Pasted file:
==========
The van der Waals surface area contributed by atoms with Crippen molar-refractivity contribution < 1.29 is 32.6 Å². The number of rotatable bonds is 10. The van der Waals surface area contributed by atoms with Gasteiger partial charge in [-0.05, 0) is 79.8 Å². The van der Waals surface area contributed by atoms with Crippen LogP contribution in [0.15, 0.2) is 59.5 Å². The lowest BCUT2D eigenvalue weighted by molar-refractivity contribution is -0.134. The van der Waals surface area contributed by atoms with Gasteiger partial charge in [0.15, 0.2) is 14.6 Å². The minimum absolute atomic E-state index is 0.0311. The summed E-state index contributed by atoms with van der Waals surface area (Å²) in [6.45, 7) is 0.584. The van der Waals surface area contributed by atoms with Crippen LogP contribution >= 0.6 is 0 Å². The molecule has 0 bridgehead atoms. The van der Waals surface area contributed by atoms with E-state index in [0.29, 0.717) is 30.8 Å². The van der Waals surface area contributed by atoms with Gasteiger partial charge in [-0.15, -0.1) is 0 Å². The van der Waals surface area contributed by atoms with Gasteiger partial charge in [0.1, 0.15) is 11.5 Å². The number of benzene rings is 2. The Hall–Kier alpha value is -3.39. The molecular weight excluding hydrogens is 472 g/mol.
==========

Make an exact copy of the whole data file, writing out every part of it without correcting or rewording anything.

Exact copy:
The van der Waals surface area contributed by atoms with Crippen molar-refractivity contribution < 1.29 is 32.6 Å². The number of rotatable bonds is 10. The van der Waals surface area contributed by atoms with Gasteiger partial charge in [-0.05, 0) is 79.8 Å². The van der Waals surface area contributed by atoms with Crippen LogP contribution in [0.15, 0.2) is 59.5 Å². The lowest BCUT2D eigenvalue weighted by molar-refractivity contribution is -0.134. The van der Waals surface area contributed by atoms with Gasteiger partial charge in [0.15, 0.2) is 14.6 Å². The minimum absolute atomic E-state index is 0.0311. The summed E-state index contributed by atoms with van der Waals surface area (Å²) in [6.45, 7) is 0.584. The van der Waals surface area contributed by atoms with Crippen LogP contribution >= 0.6 is 0 Å². The molecule has 0 bridgehead atoms. The van der Waals surface area contributed by atoms with E-state index in [0.29, 0.717) is 30.8 Å². The van der Waals surface area contributed by atoms with Gasteiger partial charge in [-0.15, -0.1) is 0 Å². The van der Waals surface area contributed by atoms with Gasteiger partial charge in [0.1, 0.15) is 11.5 Å². The number of benzene rings is 2. The Hall–Kier alpha value is -3.39. The molecular weight excluding hydrogens is 472 g/mol.